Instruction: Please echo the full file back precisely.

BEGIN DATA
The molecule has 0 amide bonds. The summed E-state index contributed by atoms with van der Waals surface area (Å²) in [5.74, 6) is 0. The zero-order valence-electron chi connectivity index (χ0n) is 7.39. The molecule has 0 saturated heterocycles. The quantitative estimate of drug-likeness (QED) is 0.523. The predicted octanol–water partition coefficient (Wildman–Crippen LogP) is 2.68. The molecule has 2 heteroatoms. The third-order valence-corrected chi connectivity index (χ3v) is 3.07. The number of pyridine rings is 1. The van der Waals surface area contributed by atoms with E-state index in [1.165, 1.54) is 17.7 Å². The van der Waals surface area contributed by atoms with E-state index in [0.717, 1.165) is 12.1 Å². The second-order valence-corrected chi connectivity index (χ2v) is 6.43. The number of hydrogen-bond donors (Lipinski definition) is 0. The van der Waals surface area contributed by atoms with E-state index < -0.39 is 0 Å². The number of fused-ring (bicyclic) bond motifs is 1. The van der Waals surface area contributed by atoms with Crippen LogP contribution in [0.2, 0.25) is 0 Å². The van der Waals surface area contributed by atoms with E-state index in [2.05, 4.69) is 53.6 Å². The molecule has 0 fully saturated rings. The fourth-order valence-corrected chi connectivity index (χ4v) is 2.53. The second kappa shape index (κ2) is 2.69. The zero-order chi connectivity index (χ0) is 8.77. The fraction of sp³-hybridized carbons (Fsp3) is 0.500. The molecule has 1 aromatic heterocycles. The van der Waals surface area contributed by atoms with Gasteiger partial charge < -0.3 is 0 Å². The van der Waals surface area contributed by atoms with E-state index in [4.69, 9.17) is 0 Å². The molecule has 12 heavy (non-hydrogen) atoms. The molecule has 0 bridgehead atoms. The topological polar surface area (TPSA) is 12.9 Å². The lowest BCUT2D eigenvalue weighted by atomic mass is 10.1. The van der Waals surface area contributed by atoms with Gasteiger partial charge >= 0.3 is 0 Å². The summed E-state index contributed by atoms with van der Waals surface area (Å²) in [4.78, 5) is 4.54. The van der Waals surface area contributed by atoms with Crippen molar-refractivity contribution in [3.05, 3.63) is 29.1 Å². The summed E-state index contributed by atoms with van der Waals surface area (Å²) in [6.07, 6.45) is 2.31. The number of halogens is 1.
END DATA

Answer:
The molecule has 0 amide bonds. The summed E-state index contributed by atoms with van der Waals surface area (Å²) in [5.74, 6) is 0. The zero-order valence-electron chi connectivity index (χ0n) is 7.39. The molecule has 0 saturated heterocycles. The quantitative estimate of drug-likeness (QED) is 0.523. The predicted octanol–water partition coefficient (Wildman–Crippen LogP) is 2.68. The molecule has 2 heteroatoms. The third-order valence-corrected chi connectivity index (χ3v) is 3.07. The number of pyridine rings is 1. The van der Waals surface area contributed by atoms with E-state index in [1.165, 1.54) is 17.7 Å². The van der Waals surface area contributed by atoms with E-state index in [0.717, 1.165) is 12.1 Å². The second-order valence-corrected chi connectivity index (χ2v) is 6.43. The number of hydrogen-bond donors (Lipinski definition) is 0. The van der Waals surface area contributed by atoms with E-state index < -0.39 is 0 Å². The number of fused-ring (bicyclic) bond motifs is 1. The van der Waals surface area contributed by atoms with Crippen LogP contribution in [0.2, 0.25) is 0 Å². The van der Waals surface area contributed by atoms with E-state index in [2.05, 4.69) is 53.6 Å². The molecule has 0 fully saturated rings. The fourth-order valence-corrected chi connectivity index (χ4v) is 2.53. The second kappa shape index (κ2) is 2.69. The zero-order chi connectivity index (χ0) is 8.77. The fraction of sp³-hybridized carbons (Fsp3) is 0.500. The molecule has 1 aromatic heterocycles. The van der Waals surface area contributed by atoms with Gasteiger partial charge < -0.3 is 0 Å². The van der Waals surface area contributed by atoms with E-state index in [4.69, 9.17) is 0 Å². The molecule has 12 heavy (non-hydrogen) atoms. The molecule has 0 bridgehead atoms. The topological polar surface area (TPSA) is 12.9 Å². The lowest BCUT2D eigenvalue weighted by atomic mass is 10.1. The van der Waals surface area contributed by atoms with Gasteiger partial charge >= 0.3 is 0 Å². The summed E-state index contributed by atoms with van der Waals surface area (Å²) in [4.78, 5) is 4.54. The van der Waals surface area contributed by atoms with Crippen molar-refractivity contribution in [3.05, 3.63) is 29.1 Å². The summed E-state index contributed by atoms with van der Waals surface area (Å²) in [6.07, 6.45) is 2.31. The number of halogens is 1.